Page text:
Thread: 25s vs. 23s
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Old 02-14-19, 09:49 PM
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Originally Posted by Maelochs View Post
When one wants to see where the latest thinking on absolute high-speed performance is leading, look to the pro peloton.

Not everything they do translates to regular road riding but some of it does.And the trend there is towards 25s and 28s---for all the reasons @HTupolev stated in his thorough post.

I can remember when 15-mm tires at 190 psi or some such was considered 'fastest" because obviously less drag and friction. Now we have gone to almost twice the width and half the pressure ... and the guys in the peloton aren't doing it for comfort.

Also, studies have shown that what really affects tire aero isn't so much frontal area but rim width and depth. An ogive rim profile with the rim and tire perfectly matched in width creates less drag--drag being a function of turbulence more than frontal area.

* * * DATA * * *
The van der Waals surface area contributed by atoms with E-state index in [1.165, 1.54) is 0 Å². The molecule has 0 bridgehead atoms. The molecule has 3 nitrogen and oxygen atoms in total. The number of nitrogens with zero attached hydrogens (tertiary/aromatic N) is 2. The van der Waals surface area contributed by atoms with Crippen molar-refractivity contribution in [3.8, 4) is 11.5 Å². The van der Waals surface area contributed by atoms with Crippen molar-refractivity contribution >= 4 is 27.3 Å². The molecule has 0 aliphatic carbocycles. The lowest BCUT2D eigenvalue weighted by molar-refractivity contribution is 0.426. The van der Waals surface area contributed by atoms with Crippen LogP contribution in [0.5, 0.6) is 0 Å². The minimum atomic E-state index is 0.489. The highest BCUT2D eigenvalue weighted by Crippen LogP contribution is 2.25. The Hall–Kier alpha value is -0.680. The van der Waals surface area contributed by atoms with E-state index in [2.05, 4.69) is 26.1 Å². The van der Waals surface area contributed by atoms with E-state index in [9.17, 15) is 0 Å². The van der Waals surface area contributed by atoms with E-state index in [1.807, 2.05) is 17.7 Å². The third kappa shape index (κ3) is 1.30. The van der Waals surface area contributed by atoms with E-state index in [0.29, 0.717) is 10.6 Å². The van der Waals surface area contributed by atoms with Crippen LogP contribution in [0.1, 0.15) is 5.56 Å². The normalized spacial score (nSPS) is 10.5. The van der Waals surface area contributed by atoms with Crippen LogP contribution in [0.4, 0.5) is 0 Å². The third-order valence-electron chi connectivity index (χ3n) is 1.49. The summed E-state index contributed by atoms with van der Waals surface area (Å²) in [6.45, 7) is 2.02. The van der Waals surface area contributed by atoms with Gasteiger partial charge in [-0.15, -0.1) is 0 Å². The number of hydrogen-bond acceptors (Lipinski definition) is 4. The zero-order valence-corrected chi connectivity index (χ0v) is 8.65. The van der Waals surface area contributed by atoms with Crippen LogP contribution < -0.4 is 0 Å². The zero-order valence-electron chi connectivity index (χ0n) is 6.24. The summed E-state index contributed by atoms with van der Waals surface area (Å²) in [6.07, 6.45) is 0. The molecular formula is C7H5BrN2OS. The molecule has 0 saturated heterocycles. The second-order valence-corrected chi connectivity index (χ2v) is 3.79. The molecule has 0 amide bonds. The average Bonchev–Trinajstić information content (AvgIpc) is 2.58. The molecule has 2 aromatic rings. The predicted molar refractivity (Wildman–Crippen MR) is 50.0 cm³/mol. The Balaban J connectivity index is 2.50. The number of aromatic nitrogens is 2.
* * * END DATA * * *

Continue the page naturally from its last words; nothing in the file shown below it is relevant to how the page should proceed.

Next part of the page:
There is a ton of research out there, I am sure, for people who want to go looking. I have seen a few small bits here and there, including one great piece on rim width and shape and tire width .... but when the pros started racing on wider tires and deeper, ogive-section rims, I didn't need to see a lot more studies. Those guys really pore over the research because there are careers and sponsorships riding on it.
As long as you match the rim width and cross section to the tire, the narrower tire will always win on air resistance. Air resistance is Area X Speed squared X Air Density X Coefficient of Drag. Keep that coefficient of friction constant by simply scaling down your super slippery fat tire and rim combo but scale down the size and width by say 76% (going from a 25c tire to a 19c) and yo9u have a wheel that has 76% of the aero dynamic drag. (Well no, the spokes and hub don't scale.) Yes, the new fat tires and rims are faster than the old skinny tires and very poor rims. but those old skinny tires on equally sexy but appropriately narrower rims would be fastest yet.) So if you keep the coefficient of drag of the combined tire and rim constant, the skinnier tire always wins the aero race. Always. Aerodynamics 101. Freshman year.

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